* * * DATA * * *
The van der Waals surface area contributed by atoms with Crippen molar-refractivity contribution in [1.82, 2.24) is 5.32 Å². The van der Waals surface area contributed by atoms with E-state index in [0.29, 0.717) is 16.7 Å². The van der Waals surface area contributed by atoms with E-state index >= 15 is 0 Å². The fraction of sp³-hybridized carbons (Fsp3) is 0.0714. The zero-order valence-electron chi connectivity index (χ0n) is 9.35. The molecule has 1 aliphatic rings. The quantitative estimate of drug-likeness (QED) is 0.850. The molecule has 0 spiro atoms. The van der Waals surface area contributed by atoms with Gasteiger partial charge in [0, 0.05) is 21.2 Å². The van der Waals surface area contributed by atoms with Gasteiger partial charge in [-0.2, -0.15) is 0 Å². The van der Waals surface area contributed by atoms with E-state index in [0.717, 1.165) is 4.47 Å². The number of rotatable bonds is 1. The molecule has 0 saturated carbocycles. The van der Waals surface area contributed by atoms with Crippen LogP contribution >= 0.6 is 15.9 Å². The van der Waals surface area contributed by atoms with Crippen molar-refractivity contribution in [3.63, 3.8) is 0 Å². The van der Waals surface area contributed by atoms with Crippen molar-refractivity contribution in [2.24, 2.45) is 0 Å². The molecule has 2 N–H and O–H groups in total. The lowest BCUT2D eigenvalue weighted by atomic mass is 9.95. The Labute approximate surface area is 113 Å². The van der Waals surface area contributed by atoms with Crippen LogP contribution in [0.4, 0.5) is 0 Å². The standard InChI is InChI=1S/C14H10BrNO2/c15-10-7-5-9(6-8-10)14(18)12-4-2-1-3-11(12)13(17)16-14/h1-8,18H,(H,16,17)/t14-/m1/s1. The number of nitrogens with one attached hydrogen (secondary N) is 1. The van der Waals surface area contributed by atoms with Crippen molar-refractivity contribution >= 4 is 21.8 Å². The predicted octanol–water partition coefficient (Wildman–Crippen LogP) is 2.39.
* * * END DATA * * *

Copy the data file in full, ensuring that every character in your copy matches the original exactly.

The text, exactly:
The van der Waals surface area contributed by atoms with Crippen molar-refractivity contribution in [1.82, 2.24) is 5.32 Å². The van der Waals surface area contributed by atoms with E-state index in [0.29, 0.717) is 16.7 Å². The van der Waals surface area contributed by atoms with E-state index >= 15 is 0 Å². The fraction of sp³-hybridized carbons (Fsp3) is 0.0714. The zero-order valence-electron chi connectivity index (χ0n) is 9.35. The molecule has 1 aliphatic rings. The quantitative estimate of drug-likeness (QED) is 0.850. The molecule has 0 spiro atoms. The van der Waals surface area contributed by atoms with Gasteiger partial charge in [0, 0.05) is 21.2 Å². The van der Waals surface area contributed by atoms with Gasteiger partial charge in [-0.2, -0.15) is 0 Å². The van der Waals surface area contributed by atoms with E-state index in [0.717, 1.165) is 4.47 Å². The number of rotatable bonds is 1. The molecule has 0 saturated carbocycles. The van der Waals surface area contributed by atoms with Crippen LogP contribution >= 0.6 is 15.9 Å². The van der Waals surface area contributed by atoms with Crippen molar-refractivity contribution in [3.63, 3.8) is 0 Å². The van der Waals surface area contributed by atoms with Crippen molar-refractivity contribution in [2.24, 2.45) is 0 Å². The molecule has 2 N–H and O–H groups in total. The lowest BCUT2D eigenvalue weighted by atomic mass is 9.95. The Labute approximate surface area is 113 Å². The van der Waals surface area contributed by atoms with Crippen LogP contribution in [0.4, 0.5) is 0 Å². The standard InChI is InChI=1S/C14H10BrNO2/c15-10-7-5-9(6-8-10)14(18)12-4-2-1-3-11(12)13(17)16-14/h1-8,18H,(H,16,17)/t14-/m1/s1. The number of nitrogens with one attached hydrogen (secondary N) is 1. The van der Waals surface area contributed by atoms with Crippen molar-refractivity contribution >= 4 is 21.8 Å². The predicted octanol–water partition coefficient (Wildman–Crippen LogP) is 2.39.